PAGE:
Does mindfulness facilitate achieving goals? I could be getting eight things done instead of sitting here doing nothing.

Practicing mindfulness is a good way of reminding ourselves that we are human beings, not human “doings.” Most of us are busy, but what is the point of getting things done if not to be able to finally rest and be? If you wait to get everything done before you allow yourself to rest and be, you’ll never experience the deeper peace and silence that mindfulness can lead us to. When we choose mindfulness, we prioritize giving periods of rest and being and stillness now, rather than later. It’s a wonderful gift to offer bodies, minds and hearts, not to mention those around us who are certain to be impacted by the positive effects we feel.

Does interspersing mindfulness practice with other tasks make you more productive?

It can. Sometimes reducing our stress levels and compulsive thinking actually make us more productive per unit of time. Of course, that’s not the best reason to practice mindfulness, but it can be a welcome byproduct!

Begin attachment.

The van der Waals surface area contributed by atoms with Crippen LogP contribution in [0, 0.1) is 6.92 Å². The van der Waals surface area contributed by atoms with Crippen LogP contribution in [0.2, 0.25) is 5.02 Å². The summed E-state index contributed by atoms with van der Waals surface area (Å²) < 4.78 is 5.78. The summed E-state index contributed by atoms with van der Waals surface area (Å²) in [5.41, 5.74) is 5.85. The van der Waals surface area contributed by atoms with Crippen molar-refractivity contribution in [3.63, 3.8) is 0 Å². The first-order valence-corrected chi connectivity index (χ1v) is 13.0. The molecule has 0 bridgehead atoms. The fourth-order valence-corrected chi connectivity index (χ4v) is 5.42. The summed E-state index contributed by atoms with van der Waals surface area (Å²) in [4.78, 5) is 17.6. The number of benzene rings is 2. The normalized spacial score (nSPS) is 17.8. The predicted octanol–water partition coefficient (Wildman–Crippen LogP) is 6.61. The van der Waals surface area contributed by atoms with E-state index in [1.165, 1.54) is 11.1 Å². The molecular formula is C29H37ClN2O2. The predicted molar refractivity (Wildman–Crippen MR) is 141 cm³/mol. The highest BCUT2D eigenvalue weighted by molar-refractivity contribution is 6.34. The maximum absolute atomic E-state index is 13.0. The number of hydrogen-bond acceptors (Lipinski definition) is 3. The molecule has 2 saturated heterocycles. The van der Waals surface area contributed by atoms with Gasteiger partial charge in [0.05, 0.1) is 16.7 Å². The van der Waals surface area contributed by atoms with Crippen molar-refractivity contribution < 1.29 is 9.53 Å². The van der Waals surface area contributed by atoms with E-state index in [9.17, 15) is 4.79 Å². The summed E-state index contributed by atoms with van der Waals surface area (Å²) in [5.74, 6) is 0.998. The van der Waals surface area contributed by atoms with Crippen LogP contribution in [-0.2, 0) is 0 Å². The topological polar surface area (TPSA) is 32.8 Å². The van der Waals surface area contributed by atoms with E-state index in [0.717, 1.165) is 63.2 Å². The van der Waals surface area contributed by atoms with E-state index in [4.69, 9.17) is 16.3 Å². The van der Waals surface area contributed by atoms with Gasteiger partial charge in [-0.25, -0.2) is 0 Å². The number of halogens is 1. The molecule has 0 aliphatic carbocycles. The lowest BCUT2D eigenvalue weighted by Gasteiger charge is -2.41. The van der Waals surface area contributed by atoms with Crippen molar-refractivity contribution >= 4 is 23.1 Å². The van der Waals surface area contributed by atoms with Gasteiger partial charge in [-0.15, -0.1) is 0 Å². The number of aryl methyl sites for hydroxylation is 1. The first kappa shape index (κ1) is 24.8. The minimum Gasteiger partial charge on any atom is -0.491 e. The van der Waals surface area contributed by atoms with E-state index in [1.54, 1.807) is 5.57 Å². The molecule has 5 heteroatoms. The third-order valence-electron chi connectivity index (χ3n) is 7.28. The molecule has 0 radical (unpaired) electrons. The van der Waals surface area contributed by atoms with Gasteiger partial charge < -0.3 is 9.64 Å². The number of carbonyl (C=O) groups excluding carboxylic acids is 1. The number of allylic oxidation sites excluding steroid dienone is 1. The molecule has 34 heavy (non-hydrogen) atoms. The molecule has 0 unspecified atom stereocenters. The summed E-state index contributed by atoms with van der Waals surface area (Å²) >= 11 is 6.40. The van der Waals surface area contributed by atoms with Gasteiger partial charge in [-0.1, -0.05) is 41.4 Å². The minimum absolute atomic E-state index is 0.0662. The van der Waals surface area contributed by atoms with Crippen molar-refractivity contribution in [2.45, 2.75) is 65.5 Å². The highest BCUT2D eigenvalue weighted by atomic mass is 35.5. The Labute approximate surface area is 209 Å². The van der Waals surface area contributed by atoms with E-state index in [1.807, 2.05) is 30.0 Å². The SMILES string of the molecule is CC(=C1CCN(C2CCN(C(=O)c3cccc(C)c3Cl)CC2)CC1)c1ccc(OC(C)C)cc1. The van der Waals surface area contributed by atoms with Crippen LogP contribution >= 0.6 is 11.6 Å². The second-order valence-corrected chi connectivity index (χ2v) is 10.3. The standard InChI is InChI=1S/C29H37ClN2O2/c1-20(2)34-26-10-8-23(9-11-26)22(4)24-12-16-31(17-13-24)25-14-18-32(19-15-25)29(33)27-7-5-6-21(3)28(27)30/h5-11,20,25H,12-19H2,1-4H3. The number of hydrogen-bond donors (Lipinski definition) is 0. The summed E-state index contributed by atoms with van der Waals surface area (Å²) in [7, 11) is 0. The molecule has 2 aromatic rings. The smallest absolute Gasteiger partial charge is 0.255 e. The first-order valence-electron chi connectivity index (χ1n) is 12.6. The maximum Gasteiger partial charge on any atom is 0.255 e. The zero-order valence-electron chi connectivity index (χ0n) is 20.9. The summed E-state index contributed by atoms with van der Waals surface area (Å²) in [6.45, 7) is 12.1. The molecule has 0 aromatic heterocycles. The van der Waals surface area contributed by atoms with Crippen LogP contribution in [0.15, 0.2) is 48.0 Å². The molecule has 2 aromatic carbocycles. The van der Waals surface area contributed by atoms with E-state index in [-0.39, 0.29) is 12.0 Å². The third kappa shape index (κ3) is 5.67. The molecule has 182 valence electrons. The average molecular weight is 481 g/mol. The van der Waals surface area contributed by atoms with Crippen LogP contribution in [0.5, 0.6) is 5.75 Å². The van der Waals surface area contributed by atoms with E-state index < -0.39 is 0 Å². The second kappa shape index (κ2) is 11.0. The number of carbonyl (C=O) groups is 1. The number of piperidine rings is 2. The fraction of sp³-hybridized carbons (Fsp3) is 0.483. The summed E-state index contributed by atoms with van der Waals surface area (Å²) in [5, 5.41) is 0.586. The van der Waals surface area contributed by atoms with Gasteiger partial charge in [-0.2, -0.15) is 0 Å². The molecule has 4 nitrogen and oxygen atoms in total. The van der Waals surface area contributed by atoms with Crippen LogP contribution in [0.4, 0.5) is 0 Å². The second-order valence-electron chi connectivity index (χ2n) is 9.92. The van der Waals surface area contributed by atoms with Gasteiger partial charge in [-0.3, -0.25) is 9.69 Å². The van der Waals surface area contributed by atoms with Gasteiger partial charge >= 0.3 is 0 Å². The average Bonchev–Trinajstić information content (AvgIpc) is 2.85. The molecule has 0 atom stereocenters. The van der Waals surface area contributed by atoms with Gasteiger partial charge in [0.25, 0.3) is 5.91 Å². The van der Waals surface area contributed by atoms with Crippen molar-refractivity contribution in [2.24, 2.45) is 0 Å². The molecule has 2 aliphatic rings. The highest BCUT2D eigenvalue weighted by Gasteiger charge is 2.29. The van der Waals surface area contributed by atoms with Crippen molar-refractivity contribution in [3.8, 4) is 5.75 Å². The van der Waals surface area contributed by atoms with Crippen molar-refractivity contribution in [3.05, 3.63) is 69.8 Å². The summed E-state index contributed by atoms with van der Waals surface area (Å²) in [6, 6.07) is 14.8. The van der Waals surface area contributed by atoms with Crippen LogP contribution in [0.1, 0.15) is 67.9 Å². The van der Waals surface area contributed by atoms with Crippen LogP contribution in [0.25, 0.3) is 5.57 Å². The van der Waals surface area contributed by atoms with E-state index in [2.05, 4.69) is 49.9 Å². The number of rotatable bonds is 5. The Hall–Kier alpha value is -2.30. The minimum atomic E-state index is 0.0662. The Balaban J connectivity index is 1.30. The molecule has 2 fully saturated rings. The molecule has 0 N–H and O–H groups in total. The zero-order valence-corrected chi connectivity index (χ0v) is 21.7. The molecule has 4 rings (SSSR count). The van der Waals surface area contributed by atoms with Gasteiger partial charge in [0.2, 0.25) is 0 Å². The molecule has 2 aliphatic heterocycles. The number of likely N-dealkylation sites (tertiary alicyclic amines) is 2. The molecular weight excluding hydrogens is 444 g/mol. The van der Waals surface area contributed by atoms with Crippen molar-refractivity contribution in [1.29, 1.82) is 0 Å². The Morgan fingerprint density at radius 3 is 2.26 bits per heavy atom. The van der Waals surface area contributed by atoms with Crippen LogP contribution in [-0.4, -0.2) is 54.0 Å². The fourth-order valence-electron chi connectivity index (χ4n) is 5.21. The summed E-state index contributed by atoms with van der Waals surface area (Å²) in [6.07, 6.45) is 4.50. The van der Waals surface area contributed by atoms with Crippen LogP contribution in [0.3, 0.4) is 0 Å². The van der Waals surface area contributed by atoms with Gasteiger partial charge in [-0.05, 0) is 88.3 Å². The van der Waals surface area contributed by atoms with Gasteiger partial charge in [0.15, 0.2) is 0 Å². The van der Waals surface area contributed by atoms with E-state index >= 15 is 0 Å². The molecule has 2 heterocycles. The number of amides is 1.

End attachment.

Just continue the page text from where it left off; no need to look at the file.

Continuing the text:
How can mindfulness help with performance anxiety?

Learning the simple skill of paying attention and allowing everything to be in each moment can definitely benefit us when we experience the anxiety associated with performing. Learn more about how mindfulness can help musicians play and perform better.

Is it OK to listen to music while meditating?

I don’t recommend doing this. The point of meditating (practicing mindfulness intentionally) is to give our undivided attention to the parts of our experience we often neglect – especially breathing and the body. Just as we practice piano in “silence” (i.e. we don’t listen to recordings of music while practicing), it’s best to practice mindfulness in silence.

How should I start using mindfulness with my students?

First, establish your own mindfulness practice, if only for a few minutes a day. Just as you are more confident and knowledgeable in teaching piano by having practiced it, some experience practicing mindfulness will give you confidence and a deeper understanding of how to bring it into your lessons.

Share this: